First, watch your spirit that it doesn’t become vengeful and vindictive. Taking “heed to yourselves” is a warning to carefully guard our spirit. We must be careful that our spirit doesn’t become one that wants to get even with someone because of what they have done to us. Yes, you may have a right to do so, but you must “take heed” to yourself that you don’t become vengeful.
Learn To Ignore. In 1 Samuel 10:27 But the children of Belial said, How shall this man save us? And they despised him, and brought him no presents. But he held his peace.
In Scriptures, some people opposed the anointing of Saul as king. They made fun of him. And he could have easily become distracted and lost his focus as to why God had placed him in position of power. He could have defended himself saying, “I’m a good leader. I have what it takes to rule Israel.” Instead, he kept silent. One translation says, “He paid them no mind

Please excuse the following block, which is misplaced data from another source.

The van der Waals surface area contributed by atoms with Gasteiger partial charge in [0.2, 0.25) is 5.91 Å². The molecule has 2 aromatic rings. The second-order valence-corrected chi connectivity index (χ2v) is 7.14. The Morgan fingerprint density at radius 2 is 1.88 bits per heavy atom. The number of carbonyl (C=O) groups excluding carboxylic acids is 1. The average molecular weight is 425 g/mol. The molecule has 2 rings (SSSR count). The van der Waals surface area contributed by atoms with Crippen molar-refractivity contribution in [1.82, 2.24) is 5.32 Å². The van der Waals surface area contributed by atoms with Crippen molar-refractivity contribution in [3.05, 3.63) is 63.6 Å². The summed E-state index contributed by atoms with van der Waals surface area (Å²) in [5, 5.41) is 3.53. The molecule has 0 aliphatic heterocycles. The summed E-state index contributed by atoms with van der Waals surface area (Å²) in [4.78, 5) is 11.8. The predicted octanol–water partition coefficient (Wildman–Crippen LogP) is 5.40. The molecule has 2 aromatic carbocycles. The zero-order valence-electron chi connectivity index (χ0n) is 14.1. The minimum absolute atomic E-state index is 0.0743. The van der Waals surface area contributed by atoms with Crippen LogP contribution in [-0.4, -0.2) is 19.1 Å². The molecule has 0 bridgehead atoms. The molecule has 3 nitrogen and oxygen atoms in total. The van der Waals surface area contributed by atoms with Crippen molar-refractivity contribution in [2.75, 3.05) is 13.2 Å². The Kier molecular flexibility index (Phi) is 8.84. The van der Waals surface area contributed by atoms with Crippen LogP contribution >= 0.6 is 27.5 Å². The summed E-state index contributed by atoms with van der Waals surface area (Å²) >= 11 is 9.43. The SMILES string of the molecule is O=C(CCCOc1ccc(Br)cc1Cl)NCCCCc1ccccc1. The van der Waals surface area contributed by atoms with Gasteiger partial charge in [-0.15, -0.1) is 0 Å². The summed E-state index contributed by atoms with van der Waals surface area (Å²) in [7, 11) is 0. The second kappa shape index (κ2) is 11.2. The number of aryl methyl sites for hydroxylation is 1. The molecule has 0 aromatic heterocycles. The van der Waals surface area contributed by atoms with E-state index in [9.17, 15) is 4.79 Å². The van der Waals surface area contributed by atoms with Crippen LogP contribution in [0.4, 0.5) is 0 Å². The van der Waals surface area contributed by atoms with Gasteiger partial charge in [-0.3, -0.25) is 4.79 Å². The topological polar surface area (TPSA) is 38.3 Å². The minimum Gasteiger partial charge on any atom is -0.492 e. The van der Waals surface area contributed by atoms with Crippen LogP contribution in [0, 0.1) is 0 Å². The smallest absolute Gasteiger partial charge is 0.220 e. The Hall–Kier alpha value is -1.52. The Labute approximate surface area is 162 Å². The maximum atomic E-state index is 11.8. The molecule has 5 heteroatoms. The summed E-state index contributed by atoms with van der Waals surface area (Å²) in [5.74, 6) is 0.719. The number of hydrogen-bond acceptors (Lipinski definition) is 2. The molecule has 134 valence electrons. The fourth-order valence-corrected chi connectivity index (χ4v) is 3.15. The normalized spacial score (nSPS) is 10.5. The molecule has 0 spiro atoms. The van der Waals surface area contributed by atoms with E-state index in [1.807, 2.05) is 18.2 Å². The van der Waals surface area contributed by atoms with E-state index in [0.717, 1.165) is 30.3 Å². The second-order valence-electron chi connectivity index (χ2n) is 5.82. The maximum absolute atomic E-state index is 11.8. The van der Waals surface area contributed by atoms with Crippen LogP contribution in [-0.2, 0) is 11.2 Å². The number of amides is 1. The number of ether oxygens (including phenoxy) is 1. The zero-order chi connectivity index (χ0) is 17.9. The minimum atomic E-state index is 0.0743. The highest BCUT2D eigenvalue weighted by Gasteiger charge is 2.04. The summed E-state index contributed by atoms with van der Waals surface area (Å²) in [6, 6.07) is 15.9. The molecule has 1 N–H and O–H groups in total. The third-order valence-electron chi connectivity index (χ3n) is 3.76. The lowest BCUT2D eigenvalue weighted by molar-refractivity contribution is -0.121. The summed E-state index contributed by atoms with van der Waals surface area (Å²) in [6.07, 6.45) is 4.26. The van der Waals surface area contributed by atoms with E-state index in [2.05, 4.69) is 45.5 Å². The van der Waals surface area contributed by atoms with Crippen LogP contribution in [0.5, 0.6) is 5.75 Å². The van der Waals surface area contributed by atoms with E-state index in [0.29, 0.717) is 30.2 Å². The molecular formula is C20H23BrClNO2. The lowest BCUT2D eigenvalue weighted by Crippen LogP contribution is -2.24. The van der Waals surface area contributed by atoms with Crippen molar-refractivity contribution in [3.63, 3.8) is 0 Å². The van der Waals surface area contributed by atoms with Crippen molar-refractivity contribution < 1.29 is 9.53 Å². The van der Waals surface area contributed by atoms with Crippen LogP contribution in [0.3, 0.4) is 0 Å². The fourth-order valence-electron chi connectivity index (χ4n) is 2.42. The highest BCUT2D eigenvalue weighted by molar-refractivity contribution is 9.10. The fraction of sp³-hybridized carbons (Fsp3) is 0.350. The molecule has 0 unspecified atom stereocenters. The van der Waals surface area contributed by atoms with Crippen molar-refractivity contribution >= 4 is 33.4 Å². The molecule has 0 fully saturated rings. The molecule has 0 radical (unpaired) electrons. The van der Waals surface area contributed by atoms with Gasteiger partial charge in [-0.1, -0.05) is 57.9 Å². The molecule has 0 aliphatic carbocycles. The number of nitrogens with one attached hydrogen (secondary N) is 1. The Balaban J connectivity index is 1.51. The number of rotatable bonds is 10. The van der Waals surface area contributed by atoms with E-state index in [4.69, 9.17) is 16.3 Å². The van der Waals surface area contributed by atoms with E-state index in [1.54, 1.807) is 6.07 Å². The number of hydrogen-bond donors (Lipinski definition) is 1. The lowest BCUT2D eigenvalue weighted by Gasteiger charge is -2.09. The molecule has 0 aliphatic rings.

Second, go to the person who has wronged you and try to settle the situation. Nothing is settled until it’s settled. You cannot just say it will disappear. It will not. When it is bothering you, you must go to the person who has wronged you. If it did bother you at all, well and good but be prepared because it could be tested with another wrong.
That’s why verse 3 says, “If thy brother trespass against thee, rebuke him…” You will find that many differences could be settled if you approach the offender in person in humility; not a prideful rebuke but in a loving way. Prov 15:1 A soft answer turner away wrath but grievous words stir up to anger. Dealing with someone face to face with soft words will helps you crush the urge to retaliate.
Third, be willing to forgive. Verse 3 charges the Christian to forgive if that person repents. You must be willing to forgive if that person realizes their wrong. God is big on forgiveness. Look at Ephesians 4:32 – And be ye kind one to another, tenderhearted, forgiving one another, even as God for Christ’s sake hath forgiven you.